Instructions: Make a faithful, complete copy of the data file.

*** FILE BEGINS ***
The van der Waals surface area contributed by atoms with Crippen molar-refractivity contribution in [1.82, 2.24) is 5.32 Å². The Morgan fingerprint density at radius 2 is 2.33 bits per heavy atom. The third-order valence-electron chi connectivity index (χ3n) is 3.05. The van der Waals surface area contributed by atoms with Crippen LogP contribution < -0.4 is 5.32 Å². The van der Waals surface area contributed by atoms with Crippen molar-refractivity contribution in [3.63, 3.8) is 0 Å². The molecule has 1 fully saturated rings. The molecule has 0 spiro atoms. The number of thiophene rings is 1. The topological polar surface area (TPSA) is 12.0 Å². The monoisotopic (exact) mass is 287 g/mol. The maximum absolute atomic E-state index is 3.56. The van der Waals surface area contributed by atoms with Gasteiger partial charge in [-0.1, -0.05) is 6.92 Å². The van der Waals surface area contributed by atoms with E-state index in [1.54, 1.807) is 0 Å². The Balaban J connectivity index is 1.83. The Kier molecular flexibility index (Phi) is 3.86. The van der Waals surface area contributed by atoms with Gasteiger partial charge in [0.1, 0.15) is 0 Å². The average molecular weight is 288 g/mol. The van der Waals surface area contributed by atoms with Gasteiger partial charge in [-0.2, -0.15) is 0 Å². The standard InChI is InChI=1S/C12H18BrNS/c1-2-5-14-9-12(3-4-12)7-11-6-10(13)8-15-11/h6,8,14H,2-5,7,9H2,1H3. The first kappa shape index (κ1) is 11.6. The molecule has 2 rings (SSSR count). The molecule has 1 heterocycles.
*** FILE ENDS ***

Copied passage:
The van der Waals surface area contributed by atoms with Crippen molar-refractivity contribution in [1.82, 2.24) is 5.32 Å². The Morgan fingerprint density at radius 2 is 2.33 bits per heavy atom. The third-order valence-electron chi connectivity index (χ3n) is 3.05. The van der Waals surface area contributed by atoms with Crippen LogP contribution < -0.4 is 5.32 Å². The van der Waals surface area contributed by atoms with Crippen molar-refractivity contribution in [3.63, 3.8) is 0 Å². The molecule has 1 fully saturated rings. The molecule has 0 spiro atoms. The number of thiophene rings is 1. The topological polar surface area (TPSA) is 12.0 Å². The monoisotopic (exact) mass is 287 g/mol. The maximum absolute atomic E-state index is 3.56. The van der Waals surface area contributed by atoms with Gasteiger partial charge in [-0.1, -0.05) is 6.92 Å². The van der Waals surface area contributed by atoms with E-state index in [1.54, 1.807) is 0 Å². The Balaban J connectivity index is 1.83. The Kier molecular flexibility index (Phi) is 3.86. The van der Waals surface area contributed by atoms with Gasteiger partial charge in [0.1, 0.15) is 0 Å². The average molecular weight is 288 g/mol. The van der Waals surface area contributed by atoms with Gasteiger partial charge in [-0.2, -0.15) is 0 Å². The standard InChI is InChI=1S/C12H18BrNS/c1-2-5-14-9-12(3-4-12)7-11-6-10(13)8-15-11/h6,8,14H,2-5,7,9H2,1H3. The first kappa shape index (κ1) is 11.6. The molecule has 2 rings (SSSR count). The molecule has 1 heterocycles.